Citizen Reporter
3 minute read
10 Aug 2021
4:16 pm

Stellenbosch wine tour company lauds Van Riebeek

Citizen Reporter

Do we totally ignore Jan van Riebeek's role in South Africa's wine and food culture, or is there a way to acknowledge his contributions?

Picture: iStock

A trip on a wine tour is not only a sensory experience but a cultural one too. However, the fetishisation of the era of Jan van Riebeek may be a surprise for unsuspecting visitors.

The Dutch settler in 1651 had his eyes on the province arriving months later, his history and legacy is a divisive topic in some quarters of South Africa.

Stellenbosch Wine Route is celebrating 50 years, it now has over 200 wine estates. The wine region became the first winemaking region in SA and contributes over R7 billion in GDP, according to the statement by Lanzerac.

The history of Stellenbosch as a town started in 1679, named by the then governor Simon van der Stel. “Although it can be assumed that the region was home to various indigenous communities before its official naming,” the statement read.

Van der Stel supposedly was a wine lover according to local historian and tour guide, Pietman Retief. South Africa was “classified new wine world country like Australia, California, and Argentina, despite the first grapes being planted by the Dutch settlers in 1655 and the first wine made in 1659”, he said.

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Retief says the Dutch interest in the grape is interesting because they are not associated with wine production.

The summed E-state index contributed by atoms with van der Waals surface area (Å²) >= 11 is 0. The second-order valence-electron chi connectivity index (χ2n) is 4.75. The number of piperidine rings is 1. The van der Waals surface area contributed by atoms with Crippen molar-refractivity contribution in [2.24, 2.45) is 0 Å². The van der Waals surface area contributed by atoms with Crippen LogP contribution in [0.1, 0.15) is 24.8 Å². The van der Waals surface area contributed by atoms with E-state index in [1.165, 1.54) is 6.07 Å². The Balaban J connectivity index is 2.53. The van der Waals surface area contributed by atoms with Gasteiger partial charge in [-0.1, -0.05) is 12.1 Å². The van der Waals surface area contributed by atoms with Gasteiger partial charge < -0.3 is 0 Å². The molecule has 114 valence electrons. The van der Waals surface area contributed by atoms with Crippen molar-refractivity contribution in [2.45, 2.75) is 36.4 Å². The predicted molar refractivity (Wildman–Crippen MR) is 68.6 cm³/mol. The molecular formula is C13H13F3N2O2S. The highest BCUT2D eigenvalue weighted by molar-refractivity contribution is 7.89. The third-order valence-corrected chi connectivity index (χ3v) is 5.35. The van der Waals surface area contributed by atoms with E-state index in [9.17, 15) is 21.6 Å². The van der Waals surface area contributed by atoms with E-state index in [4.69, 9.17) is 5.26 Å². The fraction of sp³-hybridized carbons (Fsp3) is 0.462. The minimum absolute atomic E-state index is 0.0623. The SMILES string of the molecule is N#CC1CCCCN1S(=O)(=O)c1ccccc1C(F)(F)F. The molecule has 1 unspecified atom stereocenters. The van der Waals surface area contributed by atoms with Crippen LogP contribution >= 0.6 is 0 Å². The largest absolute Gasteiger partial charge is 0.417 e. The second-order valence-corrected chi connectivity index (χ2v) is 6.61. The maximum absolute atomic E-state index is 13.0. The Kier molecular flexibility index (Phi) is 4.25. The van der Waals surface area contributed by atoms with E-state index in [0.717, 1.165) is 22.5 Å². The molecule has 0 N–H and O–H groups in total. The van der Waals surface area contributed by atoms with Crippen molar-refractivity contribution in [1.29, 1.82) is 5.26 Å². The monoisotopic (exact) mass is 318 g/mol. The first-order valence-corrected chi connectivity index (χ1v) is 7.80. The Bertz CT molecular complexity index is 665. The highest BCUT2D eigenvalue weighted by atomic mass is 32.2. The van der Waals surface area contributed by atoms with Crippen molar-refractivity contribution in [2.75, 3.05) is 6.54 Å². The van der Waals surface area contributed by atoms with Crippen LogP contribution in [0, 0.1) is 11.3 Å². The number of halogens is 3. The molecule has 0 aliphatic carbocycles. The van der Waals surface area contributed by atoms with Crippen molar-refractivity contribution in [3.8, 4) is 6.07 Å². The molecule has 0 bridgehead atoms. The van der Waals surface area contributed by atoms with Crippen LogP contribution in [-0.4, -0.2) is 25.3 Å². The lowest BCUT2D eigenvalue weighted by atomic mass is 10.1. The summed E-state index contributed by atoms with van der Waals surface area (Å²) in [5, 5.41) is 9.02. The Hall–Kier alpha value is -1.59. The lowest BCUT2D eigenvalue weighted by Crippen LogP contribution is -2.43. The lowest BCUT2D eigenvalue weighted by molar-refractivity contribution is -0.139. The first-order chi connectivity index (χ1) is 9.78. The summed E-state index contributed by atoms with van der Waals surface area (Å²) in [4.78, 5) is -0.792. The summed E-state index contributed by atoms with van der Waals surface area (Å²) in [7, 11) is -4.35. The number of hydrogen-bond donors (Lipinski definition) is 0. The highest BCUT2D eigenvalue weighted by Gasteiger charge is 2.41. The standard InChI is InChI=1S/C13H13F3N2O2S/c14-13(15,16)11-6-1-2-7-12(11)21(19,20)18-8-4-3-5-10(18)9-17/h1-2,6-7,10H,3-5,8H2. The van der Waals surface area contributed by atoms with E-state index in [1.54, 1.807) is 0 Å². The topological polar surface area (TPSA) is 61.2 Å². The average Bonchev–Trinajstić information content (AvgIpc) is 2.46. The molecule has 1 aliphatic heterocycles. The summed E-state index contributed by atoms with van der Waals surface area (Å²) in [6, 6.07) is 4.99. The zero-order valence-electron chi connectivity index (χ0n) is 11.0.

He says Van Riebeek “had a medical background and must have been conscious of the value of alcohol”. The Stellenbosch wine route has gained massive popularity over the years and would be later known as Lanzerac. The wine culture is indeed associated with the Dutch colonial past because the buildings were built and maintained in Cape Dutch and Victorian style.

History cannot be ignored, but it could be said should such moments in history be hallmarked in such a way?

Former president Jacob Zuma infamously said in 2016 that the country’s problems began when Van Riebeek settled in the country. Economic Freedom Fighters leader Julius Malema has continuously criticised the coloniser, calling him an “immoral man” and referencing him on Dubula (shoot the boer) song, which was constituted as hate speech by the Johannesburg Equality Court in 2011.

Van Riebeek’s history

A well-documented part of Van Riebeek’s legacy in the Cape is the forced displacement of the Khoikhoi, who had settled and traded with passing ships for decades before the Dutch arrived. This led to numerous clashes, leading to a 1659 Khoi uprising, and military defeat, resulting in their retreat to the North.

“Today, Stellenbosch and its Wine Route continue to be a massive drawcard for tourists while positively contributing to the country’s economy,” said Retief.

Van Riebeek was also responsible for the import of slaves to the Cape, from Madagascar and Indonesia, resulting in slaves numbering almost as much as the free citizens at the Cape (Dutch Vryburghers) by 1662.

This was due to the increased need for labour, due to Van Riebeek’s decision to cultivate wine, which he was aware could assist in the prevention of scurvy among seafarers. This means that not only is wine part of Van Riebeek’s remaining legacy but so are the descendants of the slaves, in the form of the Cape Malay residents of Cape Town.

Another legacy of his is the former “company gardens” where vegetables were grown but is now a park, as well as the famed Kirstenbosch Botanical Gardens’ wild almond hedge, which Van Riebeek’s had planted as a barrier to keep out the Khoi.

Finally, South Africans also have Van Riebeeck to thank for our most famous prison, Robben Island, which is where he banished the leader of the Khoi (Autshumato) in 1658 when he and his people had the audacity to fight back against Van Riebeeck and the Dutch settlers.

Compiled by Sandisiwe Mbhele and Earl Coetzee